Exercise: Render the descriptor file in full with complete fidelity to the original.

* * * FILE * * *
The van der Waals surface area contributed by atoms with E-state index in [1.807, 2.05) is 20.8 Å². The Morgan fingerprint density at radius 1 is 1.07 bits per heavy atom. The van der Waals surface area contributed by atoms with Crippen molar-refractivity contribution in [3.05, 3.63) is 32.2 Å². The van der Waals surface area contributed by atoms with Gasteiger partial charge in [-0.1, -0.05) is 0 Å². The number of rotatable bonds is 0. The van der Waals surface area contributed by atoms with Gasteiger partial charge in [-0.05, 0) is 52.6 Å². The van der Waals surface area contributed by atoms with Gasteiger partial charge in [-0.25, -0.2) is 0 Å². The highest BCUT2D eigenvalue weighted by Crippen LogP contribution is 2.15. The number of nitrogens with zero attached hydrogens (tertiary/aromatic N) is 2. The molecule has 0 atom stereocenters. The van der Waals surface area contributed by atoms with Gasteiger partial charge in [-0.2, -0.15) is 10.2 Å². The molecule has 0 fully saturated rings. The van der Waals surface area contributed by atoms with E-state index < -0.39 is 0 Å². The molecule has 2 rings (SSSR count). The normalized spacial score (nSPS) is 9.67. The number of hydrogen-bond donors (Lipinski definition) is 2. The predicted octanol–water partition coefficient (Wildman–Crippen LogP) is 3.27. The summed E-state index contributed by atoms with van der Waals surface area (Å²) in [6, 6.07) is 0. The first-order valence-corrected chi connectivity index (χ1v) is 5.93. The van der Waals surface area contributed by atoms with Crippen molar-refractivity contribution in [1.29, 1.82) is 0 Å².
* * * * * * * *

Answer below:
The van der Waals surface area contributed by atoms with E-state index in [1.807, 2.05) is 20.8 Å². The Morgan fingerprint density at radius 1 is 1.07 bits per heavy atom. The van der Waals surface area contributed by atoms with Crippen molar-refractivity contribution in [3.05, 3.63) is 32.2 Å². The van der Waals surface area contributed by atoms with Gasteiger partial charge in [-0.1, -0.05) is 0 Å². The number of rotatable bonds is 0. The van der Waals surface area contributed by atoms with Gasteiger partial charge in [-0.05, 0) is 52.6 Å². The van der Waals surface area contributed by atoms with Gasteiger partial charge in [-0.25, -0.2) is 0 Å². The highest BCUT2D eigenvalue weighted by Crippen LogP contribution is 2.15. The number of nitrogens with zero attached hydrogens (tertiary/aromatic N) is 2. The molecule has 0 atom stereocenters. The van der Waals surface area contributed by atoms with Gasteiger partial charge in [-0.2, -0.15) is 10.2 Å². The molecule has 0 fully saturated rings. The van der Waals surface area contributed by atoms with E-state index < -0.39 is 0 Å². The molecule has 2 rings (SSSR count). The normalized spacial score (nSPS) is 9.67. The number of hydrogen-bond donors (Lipinski definition) is 2. The predicted octanol–water partition coefficient (Wildman–Crippen LogP) is 3.27. The summed E-state index contributed by atoms with van der Waals surface area (Å²) in [6, 6.07) is 0. The first-order valence-corrected chi connectivity index (χ1v) is 5.93. The van der Waals surface area contributed by atoms with Crippen molar-refractivity contribution in [1.29, 1.82) is 0 Å².